I can’t speak for all of you when I say this, but I’m likely speaking to enough of you that this is worth saying. You’re thinking about work wrong—your opinions on work are flawed. It’s based on an idea, popular enough in this day and age, that it feels like truth.
If you are a person working a 40-hour job, then you are working a fourth of your week. If you sleep 7 hours a day, as medically advised, then that’s another 50 or so hours. That means that supposed free time is a grand total of 70 hours a week—only, of course, with chores and cooking and obligations outside of the grind, then it’s not much really at all, is it?
Now, this is not meant to induce despair, I don’t mean this as something sad, it simply means shifting something in you if you want a happy life.
If you’re going to do work all the time, then why must it be something to be avoided, dreaded, or forced through with the promise of free time the only carrot among sticks? A lot of people are not fortunate enough to have a job that is exactly the things that they want to do, and some jobs really are as miserable as they say, but it seems there’s a big issue of perception. If most of your life is something you dread, then why are you making it so unpleasant?
Production, especially production for a cause that’s in line with something positive for the world, should be treated as a pleasure. I’m not suggesting grin and bear it; I’m certainly not attempting to excuse the awful things some businesses do—and I think workers deserve more respect and businesses that abuse them should be changed or removed—but, what I am suggesting (well, stating) is that boredom, having nothing to do, being without work, is depression, stagnation, and unhappiness.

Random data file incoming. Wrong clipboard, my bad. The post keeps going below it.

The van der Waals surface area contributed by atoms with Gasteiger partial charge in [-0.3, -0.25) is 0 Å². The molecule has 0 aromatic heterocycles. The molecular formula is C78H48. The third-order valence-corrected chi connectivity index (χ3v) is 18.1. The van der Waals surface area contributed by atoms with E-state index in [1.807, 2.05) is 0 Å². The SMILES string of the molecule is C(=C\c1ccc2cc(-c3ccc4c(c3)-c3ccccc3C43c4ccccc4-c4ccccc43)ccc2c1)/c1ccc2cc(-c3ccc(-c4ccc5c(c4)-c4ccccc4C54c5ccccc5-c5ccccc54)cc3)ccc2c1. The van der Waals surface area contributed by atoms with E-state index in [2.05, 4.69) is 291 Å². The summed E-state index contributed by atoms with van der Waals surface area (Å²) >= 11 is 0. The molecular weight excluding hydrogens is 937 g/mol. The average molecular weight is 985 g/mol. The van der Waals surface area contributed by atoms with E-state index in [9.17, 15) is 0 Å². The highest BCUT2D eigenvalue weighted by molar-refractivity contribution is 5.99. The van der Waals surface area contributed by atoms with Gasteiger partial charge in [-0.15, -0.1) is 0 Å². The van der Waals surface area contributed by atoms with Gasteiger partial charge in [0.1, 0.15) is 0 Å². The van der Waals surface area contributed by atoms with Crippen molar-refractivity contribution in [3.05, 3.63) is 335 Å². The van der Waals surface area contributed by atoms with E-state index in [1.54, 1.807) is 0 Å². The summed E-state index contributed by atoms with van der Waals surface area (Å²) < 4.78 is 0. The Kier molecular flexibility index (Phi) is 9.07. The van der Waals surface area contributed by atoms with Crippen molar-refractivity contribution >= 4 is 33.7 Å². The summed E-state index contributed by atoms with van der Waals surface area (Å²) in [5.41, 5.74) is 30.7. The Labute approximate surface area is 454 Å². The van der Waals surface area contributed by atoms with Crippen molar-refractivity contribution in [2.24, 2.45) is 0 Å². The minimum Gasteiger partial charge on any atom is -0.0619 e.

Get yourself more to do, and you will do more. Set higher targets and watch as you get closer to solving them.
Why not treat work as something worth tackling with the full force of your mind, body, and intelligence? Where’s the harm in it? I think if this is practiced, not only will work become sweeter but those moments of break, when they do come, will be well-earned. Feel even better.
Ask any mother, a job and a calling that’s got very few moments of free time indeed, how sweet a moment of silence is.
Then ask them if the work is worth doing.
I think you already know how they’ll answer.
The work is worth doing. Good work is worth doing, and should good work dominate our hours, then that’s not horrible—that’s a life full of activity, production, and satisfaction. You don’t owe society, necessarily, but you do owe something to yourself.
Think of work as steps to attaining goals, as steps to further accomplishments. I think you’ll find—if you can manage it—that it’s a lot more of a pleasant experience.